Contractual dispute resolution – Court confirms you can talk freely 


January 2013

Litigation Bulletin
Patrick A. Thompson, Golsa Ghamari, student-at-law

"A rose by any other name would smell as sweet" is a commonly quoted verse in Shakespeare's Romeo and Juliet, where Juliet argues that the names of things do not matter, only what things are.

On December 19, 2012, Justice Parfett of the Ontario Superior Court of Justice delivered a brief, but very important decision that followed this philosophy. The motion before her was Ledcor Construction Limited v Canada (Attorney General), 2012 ONSC 7501, Court File No. 07-CV-39937B1. At issue was whether a party could include in its court materials the opinions and recommendations of an evaluator hired by the parties pursuant to a construction contract in order to assist in resolving issues arising from a construction project.

The contract between the parties stipulated that, when faced with a dispute, the parties would first attempt to resolve their dispute through some sort of alternative dispute resolution process, such as a party-organized mediation. Although the case law is quite settled when dealing with mediations conducted under the rules of Civil Procedure (specifically, Rule 24.1.14), the law was less settled in regards to settlement/mediation discussions between the parties that were conducted pursuant to their contractual obligations. The Respondent in this case argued that the process engaged by the parties was not a true mediation and the confidentiality rule did not apply. By contrast, the Applicants argued that mediation discussions and recommendations are prima facie confidential if parties are contemplating litigation.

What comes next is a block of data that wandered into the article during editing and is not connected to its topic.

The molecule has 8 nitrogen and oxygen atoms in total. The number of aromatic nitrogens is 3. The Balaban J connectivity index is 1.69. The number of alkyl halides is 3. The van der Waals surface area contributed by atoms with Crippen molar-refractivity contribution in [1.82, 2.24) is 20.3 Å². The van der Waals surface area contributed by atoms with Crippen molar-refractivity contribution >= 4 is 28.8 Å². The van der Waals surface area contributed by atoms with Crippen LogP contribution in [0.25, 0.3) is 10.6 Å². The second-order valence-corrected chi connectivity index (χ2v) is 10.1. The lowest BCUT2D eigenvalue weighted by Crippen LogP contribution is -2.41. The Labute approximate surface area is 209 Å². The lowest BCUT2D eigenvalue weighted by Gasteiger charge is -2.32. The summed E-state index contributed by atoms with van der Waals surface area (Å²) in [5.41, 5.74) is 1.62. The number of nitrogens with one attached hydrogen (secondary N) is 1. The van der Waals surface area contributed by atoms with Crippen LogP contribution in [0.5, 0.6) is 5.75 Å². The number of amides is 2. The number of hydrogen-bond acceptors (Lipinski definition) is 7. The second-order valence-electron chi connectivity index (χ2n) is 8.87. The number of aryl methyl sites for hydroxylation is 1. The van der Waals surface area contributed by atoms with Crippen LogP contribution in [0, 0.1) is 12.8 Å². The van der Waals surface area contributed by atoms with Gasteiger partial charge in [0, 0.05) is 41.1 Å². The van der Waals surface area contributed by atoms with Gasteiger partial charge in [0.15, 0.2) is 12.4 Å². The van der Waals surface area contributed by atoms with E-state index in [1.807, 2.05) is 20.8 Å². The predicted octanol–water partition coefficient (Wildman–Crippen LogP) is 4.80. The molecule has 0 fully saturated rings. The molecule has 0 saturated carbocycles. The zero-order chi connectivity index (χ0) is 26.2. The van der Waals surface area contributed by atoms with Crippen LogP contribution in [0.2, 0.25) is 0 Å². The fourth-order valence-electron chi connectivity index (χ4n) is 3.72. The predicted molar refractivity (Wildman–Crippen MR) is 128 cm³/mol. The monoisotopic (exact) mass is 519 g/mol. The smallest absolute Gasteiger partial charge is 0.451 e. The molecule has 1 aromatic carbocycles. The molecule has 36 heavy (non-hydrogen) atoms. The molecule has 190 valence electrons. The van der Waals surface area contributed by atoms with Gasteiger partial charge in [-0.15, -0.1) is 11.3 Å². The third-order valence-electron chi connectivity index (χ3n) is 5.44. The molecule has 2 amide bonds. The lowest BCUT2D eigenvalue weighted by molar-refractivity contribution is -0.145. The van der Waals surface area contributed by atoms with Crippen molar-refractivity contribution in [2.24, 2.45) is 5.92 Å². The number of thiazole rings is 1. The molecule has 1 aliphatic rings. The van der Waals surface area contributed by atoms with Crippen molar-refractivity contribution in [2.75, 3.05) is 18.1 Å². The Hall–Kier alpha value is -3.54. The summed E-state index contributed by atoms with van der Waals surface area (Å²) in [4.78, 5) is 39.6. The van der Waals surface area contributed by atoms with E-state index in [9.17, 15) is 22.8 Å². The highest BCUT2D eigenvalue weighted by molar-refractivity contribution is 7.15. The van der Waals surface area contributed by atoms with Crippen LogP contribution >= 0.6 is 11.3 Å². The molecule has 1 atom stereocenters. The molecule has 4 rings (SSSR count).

Ultimately, Justice Parfett stated that "the important factor is not what the parties call the process, but what the process actually was. It is clear from the documentation that both parties filed that the process was an effort to settle their disputes." She stated that settlement/mediation discussions are privileged if they meet certain criteria:

  • A litigious dispute must be in existence or within contemplation
  • The communication must be made with the express or implied intention that it would not be disclosed to the court in the event negotiations failed; and
  • The purpose of the communication must be to attempt to effect a settlement.

In the matter before Justice Parfett, she determined that the disputes were litigious and that the entire purpose of the contractually-constructed mediation between the parties were to effect a settlement. Therefore, those discussions and the evaluator's recommendations were without prejudice and confidential.

This is an important step for settlement disputes conducted by parties prior to engaging legal counsel. This decision, although in the context of a summary judgment motion, brings clarity to the world of contractually mandated settlement discussions. Contracting parties can now effect settlement/mediation clauses within their contracts while having some reassurance that resulting discussions can remain confidential and privileged if they meet certain criteria.

by Ronald S. Petersen, Patrick A. Thompson and Golsa Ghamari, student-at-law

a cautionary note

The foregoing provides only an overview and does not constitute legal advice. Readers are cautioned against making any decisions based on this material alone. Rather, specific legal advice should be obtained.

© McMillan LLP 2013